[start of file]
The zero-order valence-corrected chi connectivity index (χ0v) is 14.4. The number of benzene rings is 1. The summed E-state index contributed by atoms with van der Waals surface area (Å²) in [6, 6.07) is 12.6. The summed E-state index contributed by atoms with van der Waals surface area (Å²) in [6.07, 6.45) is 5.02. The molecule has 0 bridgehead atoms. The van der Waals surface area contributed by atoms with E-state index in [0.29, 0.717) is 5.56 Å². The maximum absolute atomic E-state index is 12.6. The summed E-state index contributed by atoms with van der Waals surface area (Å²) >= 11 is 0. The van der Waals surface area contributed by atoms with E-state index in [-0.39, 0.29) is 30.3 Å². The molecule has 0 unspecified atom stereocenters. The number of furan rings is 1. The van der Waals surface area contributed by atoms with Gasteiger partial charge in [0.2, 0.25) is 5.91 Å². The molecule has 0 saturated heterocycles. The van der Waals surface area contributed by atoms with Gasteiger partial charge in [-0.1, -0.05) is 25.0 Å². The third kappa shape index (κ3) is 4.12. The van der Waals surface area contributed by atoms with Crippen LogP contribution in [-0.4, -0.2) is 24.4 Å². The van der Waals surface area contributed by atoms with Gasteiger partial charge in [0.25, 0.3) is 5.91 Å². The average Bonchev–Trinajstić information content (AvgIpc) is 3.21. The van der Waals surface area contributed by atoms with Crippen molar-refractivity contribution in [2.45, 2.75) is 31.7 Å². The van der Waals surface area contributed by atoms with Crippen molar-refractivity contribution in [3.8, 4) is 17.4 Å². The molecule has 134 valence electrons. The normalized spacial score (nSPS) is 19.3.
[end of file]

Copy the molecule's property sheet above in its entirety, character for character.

The zero-order valence-corrected chi connectivity index (χ0v) is 14.4. The number of benzene rings is 1. The summed E-state index contributed by atoms with van der Waals surface area (Å²) in [6, 6.07) is 12.6. The summed E-state index contributed by atoms with van der Waals surface area (Å²) in [6.07, 6.45) is 5.02. The molecule has 0 bridgehead atoms. The van der Waals surface area contributed by atoms with E-state index in [0.29, 0.717) is 5.56 Å². The maximum absolute atomic E-state index is 12.6. The summed E-state index contributed by atoms with van der Waals surface area (Å²) >= 11 is 0. The van der Waals surface area contributed by atoms with E-state index in [-0.39, 0.29) is 30.3 Å². The molecule has 0 unspecified atom stereocenters. The number of furan rings is 1. The van der Waals surface area contributed by atoms with Gasteiger partial charge in [0.2, 0.25) is 5.91 Å². The molecule has 0 saturated heterocycles. The van der Waals surface area contributed by atoms with Gasteiger partial charge in [-0.1, -0.05) is 25.0 Å². The third kappa shape index (κ3) is 4.12. The van der Waals surface area contributed by atoms with Crippen LogP contribution in [-0.4, -0.2) is 24.4 Å². The van der Waals surface area contributed by atoms with Gasteiger partial charge in [0.25, 0.3) is 5.91 Å². The average Bonchev–Trinajstić information content (AvgIpc) is 3.21. The van der Waals surface area contributed by atoms with Crippen molar-refractivity contribution in [2.45, 2.75) is 31.7 Å². The van der Waals surface area contributed by atoms with Crippen molar-refractivity contribution in [3.8, 4) is 17.4 Å². The molecule has 134 valence electrons. The normalized spacial score (nSPS) is 19.3.